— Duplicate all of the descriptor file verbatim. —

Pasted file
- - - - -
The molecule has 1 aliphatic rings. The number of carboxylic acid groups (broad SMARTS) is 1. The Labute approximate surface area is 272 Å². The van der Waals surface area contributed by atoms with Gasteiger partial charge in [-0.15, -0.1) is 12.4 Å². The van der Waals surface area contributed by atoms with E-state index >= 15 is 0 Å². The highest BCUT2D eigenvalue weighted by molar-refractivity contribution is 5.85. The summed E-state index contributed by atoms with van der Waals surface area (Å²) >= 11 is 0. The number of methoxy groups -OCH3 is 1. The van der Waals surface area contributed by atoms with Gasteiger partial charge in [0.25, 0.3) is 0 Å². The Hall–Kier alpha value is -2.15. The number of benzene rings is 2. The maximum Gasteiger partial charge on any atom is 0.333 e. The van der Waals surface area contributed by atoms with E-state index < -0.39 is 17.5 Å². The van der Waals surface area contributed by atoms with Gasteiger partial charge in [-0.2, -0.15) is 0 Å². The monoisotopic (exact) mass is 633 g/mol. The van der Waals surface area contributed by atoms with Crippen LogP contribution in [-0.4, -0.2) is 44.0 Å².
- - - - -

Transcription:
The molecule has 1 aliphatic rings. The number of carboxylic acid groups (broad SMARTS) is 1. The Labute approximate surface area is 272 Å². The van der Waals surface area contributed by atoms with Gasteiger partial charge in [-0.15, -0.1) is 12.4 Å². The van der Waals surface area contributed by atoms with E-state index >= 15 is 0 Å². The highest BCUT2D eigenvalue weighted by molar-refractivity contribution is 5.85. The summed E-state index contributed by atoms with van der Waals surface area (Å²) >= 11 is 0. The number of methoxy groups -OCH3 is 1. The van der Waals surface area contributed by atoms with Gasteiger partial charge in [0.25, 0.3) is 0 Å². The Hall–Kier alpha value is -2.15. The number of benzene rings is 2. The maximum Gasteiger partial charge on any atom is 0.333 e. The van der Waals surface area contributed by atoms with E-state index < -0.39 is 17.5 Å². The van der Waals surface area contributed by atoms with Gasteiger partial charge in [-0.2, -0.15) is 0 Å². The monoisotopic (exact) mass is 633 g/mol. The van der Waals surface area contributed by atoms with Crippen LogP contribution in [-0.4, -0.2) is 44.0 Å².